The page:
Tuesday, December 05, 2006
- Another goofy SCO filing in the IBM case. Now they're swearing up and down that they've always had the utmost respect for the GPL, and would never, ever consider breaching the thing, blah, blah, blah. It's funny, I distinctly recall them saying the precise opposite, when that course of action seemed to be the right way to go.
Maybe my age is showing, but I'm reminded of the old Hitchhiker's Guide text adventure game. At one point, you had to teleport into your own brain and remove your remaining particle of common sense, so that you'd be able to possess "tea" and "no tea" at the same time. My guess is that someone on SCO's legal team used to be extremely good at the HHGG game.
- A couple of pieces about Friday's new Novell filing. One is a new Bob Mims piece at the Salt Lake Tribune, and there's an unbylined article at CBR, too.
- A new piece at LinuxWorld gives an overview of last week's legal excitement.
- Here's what Novell has to say about yesterday's "forking OpenOffice" story. According to Novell, what they're developing is a plugin to OOo, not a fork, and they think it's the cat's pajamas. They may genuinely believe that, too, but it sure looks like they're being taken for a ride.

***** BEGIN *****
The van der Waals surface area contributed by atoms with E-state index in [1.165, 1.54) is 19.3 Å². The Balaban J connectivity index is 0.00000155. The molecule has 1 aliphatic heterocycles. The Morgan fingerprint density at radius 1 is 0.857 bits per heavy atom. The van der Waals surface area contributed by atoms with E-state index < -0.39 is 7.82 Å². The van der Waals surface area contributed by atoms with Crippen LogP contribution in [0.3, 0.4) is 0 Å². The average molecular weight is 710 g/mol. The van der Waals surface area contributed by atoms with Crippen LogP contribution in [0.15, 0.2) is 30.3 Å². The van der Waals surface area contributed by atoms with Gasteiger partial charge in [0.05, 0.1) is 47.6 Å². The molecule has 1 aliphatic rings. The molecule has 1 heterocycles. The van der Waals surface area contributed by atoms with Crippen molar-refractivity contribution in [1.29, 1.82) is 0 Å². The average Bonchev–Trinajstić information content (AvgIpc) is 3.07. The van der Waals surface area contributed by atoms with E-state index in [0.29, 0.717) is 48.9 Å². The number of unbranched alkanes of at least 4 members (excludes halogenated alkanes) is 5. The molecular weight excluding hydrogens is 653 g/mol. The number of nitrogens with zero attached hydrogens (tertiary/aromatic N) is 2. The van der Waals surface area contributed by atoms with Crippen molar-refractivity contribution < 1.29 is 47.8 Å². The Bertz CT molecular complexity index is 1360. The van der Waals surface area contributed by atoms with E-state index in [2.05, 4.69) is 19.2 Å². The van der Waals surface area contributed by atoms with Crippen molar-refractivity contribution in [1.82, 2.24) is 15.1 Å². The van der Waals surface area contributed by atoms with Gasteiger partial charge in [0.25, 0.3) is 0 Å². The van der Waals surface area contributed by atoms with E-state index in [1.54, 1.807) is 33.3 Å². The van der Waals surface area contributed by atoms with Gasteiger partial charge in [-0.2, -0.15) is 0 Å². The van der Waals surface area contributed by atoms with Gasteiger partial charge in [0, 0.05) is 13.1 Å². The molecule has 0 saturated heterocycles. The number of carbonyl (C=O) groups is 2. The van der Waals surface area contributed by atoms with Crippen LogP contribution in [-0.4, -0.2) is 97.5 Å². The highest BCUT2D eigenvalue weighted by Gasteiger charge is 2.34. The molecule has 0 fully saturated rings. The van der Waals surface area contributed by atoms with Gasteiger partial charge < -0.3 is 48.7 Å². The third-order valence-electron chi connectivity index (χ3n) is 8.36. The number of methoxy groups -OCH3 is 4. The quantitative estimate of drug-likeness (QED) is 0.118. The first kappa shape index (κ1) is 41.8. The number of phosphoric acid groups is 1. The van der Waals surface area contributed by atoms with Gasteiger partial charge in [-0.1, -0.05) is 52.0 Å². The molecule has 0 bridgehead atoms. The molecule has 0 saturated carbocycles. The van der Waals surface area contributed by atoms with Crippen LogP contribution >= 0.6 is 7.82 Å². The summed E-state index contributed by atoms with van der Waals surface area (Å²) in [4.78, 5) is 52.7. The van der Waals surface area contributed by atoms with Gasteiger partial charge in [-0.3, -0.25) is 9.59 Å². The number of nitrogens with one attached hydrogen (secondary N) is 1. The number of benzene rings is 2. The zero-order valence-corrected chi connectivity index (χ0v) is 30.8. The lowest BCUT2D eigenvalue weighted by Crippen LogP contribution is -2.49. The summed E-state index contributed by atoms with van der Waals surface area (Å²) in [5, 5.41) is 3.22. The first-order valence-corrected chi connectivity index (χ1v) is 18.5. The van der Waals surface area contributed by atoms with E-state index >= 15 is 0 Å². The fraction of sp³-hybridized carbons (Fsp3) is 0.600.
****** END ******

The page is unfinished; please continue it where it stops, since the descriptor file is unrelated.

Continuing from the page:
- ElReg has a new followup on SCO's ongoing HA Clusters/Clustering clusterfuck. The original article predicted the website error would be fixed momentarily, but it still wasn't fixed as of earlier today. There are actually two "HA Clusters" links on SCO's main page, and as of right now one's ok and one's broken. If you'd like to know all about the wonderful world of HA Clusters, the correct page can be found here -- although if you go there you'll probably be exposed to dangerous top secret methods-n-concepts or something.
I thought the first post was a cheap shot, but the longer this goes on the funnier it gets.
- Builder.au ran a piece recently about automatic code generation tools, eliciting a bit of skeptical feedback from one reader. The reader says, in part:
Automatic code generation tools are used in many places and are frequently very useful. A famous example is one of SCO's "proofs" that System V code had found its way into Linux: it was code generated by a code generator from a state machine definition, so of course it looked the same.
This is actually a new one to me. It'd be awfully funny if it's true. Anyone out there got a reference on this?
- I mentioned this a few days ago, and sure enough, that Carpinello guy from Boies, Schiller, & Flexner is now an official nominee for the NY State Supreme Court.
- A bit about how to run Linux on your Roomba. Rumor has it SCO's going to offer a competing product in the near future. The OpenServer-based Roomba will be quite similar to the Linux Roomba, except that it may randomly attack its owner without provocation during the full moon.
- On the space shuttle, every New Years Eve is Y2K all over again. Jeepers.